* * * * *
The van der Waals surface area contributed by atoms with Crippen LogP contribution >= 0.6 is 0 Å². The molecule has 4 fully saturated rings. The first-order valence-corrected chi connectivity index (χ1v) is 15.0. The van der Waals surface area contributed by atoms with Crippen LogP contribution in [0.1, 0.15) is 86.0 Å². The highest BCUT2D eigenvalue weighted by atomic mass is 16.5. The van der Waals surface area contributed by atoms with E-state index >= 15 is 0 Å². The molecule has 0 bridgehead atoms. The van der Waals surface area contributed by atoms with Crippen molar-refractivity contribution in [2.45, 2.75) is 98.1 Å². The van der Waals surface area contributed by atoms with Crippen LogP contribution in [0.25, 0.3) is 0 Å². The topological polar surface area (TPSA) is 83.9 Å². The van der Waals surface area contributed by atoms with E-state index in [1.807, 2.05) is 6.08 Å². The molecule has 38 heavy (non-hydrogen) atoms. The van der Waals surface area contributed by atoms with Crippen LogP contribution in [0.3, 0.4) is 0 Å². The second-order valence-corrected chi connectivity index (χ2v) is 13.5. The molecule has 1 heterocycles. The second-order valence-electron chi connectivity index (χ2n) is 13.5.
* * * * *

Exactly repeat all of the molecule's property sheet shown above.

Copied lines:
The van der Waals surface area contributed by atoms with Crippen LogP contribution >= 0.6 is 0 Å². The molecule has 4 fully saturated rings. The first-order valence-corrected chi connectivity index (χ1v) is 15.0. The van der Waals surface area contributed by atoms with Crippen LogP contribution in [0.1, 0.15) is 86.0 Å². The highest BCUT2D eigenvalue weighted by atomic mass is 16.5. The van der Waals surface area contributed by atoms with E-state index >= 15 is 0 Å². The molecule has 0 bridgehead atoms. The van der Waals surface area contributed by atoms with Crippen molar-refractivity contribution in [2.45, 2.75) is 98.1 Å². The van der Waals surface area contributed by atoms with Crippen LogP contribution in [0.25, 0.3) is 0 Å². The topological polar surface area (TPSA) is 83.9 Å². The van der Waals surface area contributed by atoms with E-state index in [1.807, 2.05) is 6.08 Å². The molecule has 38 heavy (non-hydrogen) atoms. The van der Waals surface area contributed by atoms with Crippen LogP contribution in [0.3, 0.4) is 0 Å². The second-order valence-corrected chi connectivity index (χ2v) is 13.5. The molecule has 1 heterocycles. The second-order valence-electron chi connectivity index (χ2n) is 13.5.